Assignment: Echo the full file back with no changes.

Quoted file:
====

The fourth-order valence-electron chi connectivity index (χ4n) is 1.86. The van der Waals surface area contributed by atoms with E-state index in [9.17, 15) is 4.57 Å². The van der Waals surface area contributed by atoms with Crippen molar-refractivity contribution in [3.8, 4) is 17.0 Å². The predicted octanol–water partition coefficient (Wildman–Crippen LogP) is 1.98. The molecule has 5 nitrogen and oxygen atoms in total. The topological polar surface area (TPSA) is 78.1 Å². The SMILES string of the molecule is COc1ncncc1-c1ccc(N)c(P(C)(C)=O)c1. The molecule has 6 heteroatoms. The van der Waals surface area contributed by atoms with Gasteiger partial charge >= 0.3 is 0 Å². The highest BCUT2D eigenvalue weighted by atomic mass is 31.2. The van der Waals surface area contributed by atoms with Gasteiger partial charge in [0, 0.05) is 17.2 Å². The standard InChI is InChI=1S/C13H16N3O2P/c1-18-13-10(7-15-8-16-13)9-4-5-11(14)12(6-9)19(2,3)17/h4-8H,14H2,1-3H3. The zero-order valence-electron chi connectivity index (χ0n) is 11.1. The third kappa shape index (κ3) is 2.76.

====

The fourth-order valence-electron chi connectivity index (χ4n) is 1.86. The van der Waals surface area contributed by atoms with E-state index in [9.17, 15) is 4.57 Å². The van der Waals surface area contributed by atoms with Crippen molar-refractivity contribution in [3.8, 4) is 17.0 Å². The predicted octanol–water partition coefficient (Wildman–Crippen LogP) is 1.98. The molecule has 5 nitrogen and oxygen atoms in total. The topological polar surface area (TPSA) is 78.1 Å². The SMILES string of the molecule is COc1ncncc1-c1ccc(N)c(P(C)(C)=O)c1. The molecule has 6 heteroatoms. The van der Waals surface area contributed by atoms with Gasteiger partial charge >= 0.3 is 0 Å². The highest BCUT2D eigenvalue weighted by atomic mass is 31.2. The van der Waals surface area contributed by atoms with Gasteiger partial charge in [0, 0.05) is 17.2 Å². The standard InChI is InChI=1S/C13H16N3O2P/c1-18-13-10(7-15-8-16-13)9-4-5-11(14)12(6-9)19(2,3)17/h4-8H,14H2,1-3H3. The zero-order valence-electron chi connectivity index (χ0n) is 11.1. The third kappa shape index (κ3) is 2.76.